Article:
Imperial Latin is defined as the literary output from the reign of Tiberius through the reign of Marcus Aurelius, the last of the so-called “Five Good Emperors,” after which point the character of Roman Latin begins to falter.
In earlier times, this period is often called the Silver Age of Latin, in contrast to the Golden Age. The era saw new developments and a pull away from the giants of the earlier period, which many older historians saw as a descent into degeneracy. Instead of the polished semi-Atticism of Cicero, Seneca had short, pithy sententiae and generally followed the Asianic style of the Pergamene school. Lucan’s epic is much more a polemic than Vergil’s. Elegy abruptly stopped after Ovid. The previous generation was far from silenced, though, as canonization efforts by Quintilian, Pliny, and others began to replace Old Latin authors with those of the end of the Republic and during the reign of Augustus.
That picture is simplistic, but one thing that does define the new period is a general anxiety about or deference to the emperors. Authors under Augustus were nervous, but had intellectual freedom to write ambiguously (and sometimes unambiguously) subversive material. Under Nero or Domitian, the same writings meant death (thus the fates of Lucan and Seneca; Tacitus was smarter).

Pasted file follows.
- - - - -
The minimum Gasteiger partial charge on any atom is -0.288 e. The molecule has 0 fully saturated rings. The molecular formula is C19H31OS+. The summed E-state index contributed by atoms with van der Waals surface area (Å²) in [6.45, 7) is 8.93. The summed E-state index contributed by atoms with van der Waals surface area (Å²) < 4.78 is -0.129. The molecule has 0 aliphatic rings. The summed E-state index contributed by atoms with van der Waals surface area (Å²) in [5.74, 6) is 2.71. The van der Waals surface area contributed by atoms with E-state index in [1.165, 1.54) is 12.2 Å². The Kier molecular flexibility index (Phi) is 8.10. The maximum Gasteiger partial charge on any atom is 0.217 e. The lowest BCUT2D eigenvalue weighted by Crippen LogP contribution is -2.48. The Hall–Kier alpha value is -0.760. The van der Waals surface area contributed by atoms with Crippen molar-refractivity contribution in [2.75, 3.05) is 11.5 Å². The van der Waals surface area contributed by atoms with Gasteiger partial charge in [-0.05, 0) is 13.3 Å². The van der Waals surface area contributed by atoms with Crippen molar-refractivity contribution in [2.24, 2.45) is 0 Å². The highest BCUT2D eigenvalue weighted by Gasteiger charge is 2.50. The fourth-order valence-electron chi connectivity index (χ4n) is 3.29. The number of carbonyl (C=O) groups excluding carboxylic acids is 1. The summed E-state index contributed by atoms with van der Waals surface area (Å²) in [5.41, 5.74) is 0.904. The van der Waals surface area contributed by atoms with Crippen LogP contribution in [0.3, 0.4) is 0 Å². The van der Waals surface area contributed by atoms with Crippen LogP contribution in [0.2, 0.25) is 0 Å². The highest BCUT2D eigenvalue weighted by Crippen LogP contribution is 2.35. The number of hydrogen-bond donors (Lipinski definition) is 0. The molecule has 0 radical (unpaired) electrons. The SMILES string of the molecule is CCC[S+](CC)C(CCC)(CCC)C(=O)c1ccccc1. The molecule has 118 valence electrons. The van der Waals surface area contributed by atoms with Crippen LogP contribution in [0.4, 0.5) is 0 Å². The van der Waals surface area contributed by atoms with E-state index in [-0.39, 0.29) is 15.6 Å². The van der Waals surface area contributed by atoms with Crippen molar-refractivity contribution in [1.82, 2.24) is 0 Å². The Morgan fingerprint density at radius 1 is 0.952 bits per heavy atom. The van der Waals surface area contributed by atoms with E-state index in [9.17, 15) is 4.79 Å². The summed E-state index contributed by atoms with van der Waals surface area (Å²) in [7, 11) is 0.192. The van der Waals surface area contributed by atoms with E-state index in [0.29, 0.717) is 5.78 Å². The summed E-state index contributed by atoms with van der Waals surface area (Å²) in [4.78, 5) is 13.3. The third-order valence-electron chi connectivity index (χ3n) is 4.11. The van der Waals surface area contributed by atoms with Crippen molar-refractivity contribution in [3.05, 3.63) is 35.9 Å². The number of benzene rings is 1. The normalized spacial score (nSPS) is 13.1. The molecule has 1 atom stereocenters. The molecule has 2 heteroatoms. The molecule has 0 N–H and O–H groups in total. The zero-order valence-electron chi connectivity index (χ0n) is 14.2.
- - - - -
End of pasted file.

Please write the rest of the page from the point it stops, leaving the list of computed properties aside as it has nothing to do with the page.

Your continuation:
What genres were en vogue also changed. With the rule by law replaced by the emperor, great political oratory was replaced by declamation—oratory for the sake of showing off. Political satire and biting iambic poetry were verboten; satirists like Persius and Juvenal followed Horace, not Lucilius, and no one dared mock the emperor like Catullus could and did mock Caesar. The great historian Tacitus had to wait until Domitian died before he could really tell the truth. Rigorous history was replaced with salacious gossip.
Even in private letters, the political posturing and maneuvering found in Cicero’s letters is entirely absent in Pliny’s ten books. Instead, we have a man content with being concerned about his own literary value, whose only real politics are comprised of continually asking the emperor about what to do in any given situation.
The upside to all this was the explosion in scholarship and technical works, which may or may not have had anything to do with the growing imperial control over political offices. The great statesman generally turned inward and wrote treatises instead of engaging in risky politics.
This uneasiness (or, to put it less nicely, servile fawning) slowly gave way to Latin of a very poor quality—with only a few exceptions—until the fall of Rome, when it transitioned into the Medieval Latin of the Church.
- J. Wight Duff 1960. A Literary History of Rome in the Silver Age from Tiberius to Hadrian. Barnes & Noble.
- Andrew Zissos ed. 2016. A Companion to the Flavian Age of Imperial Rome. Wiley.
- Christopher Whitton 2018. Roman Literature under Nerva, Trajan and Hadrian: Literary Interactions, AD 96–138. Cambridge.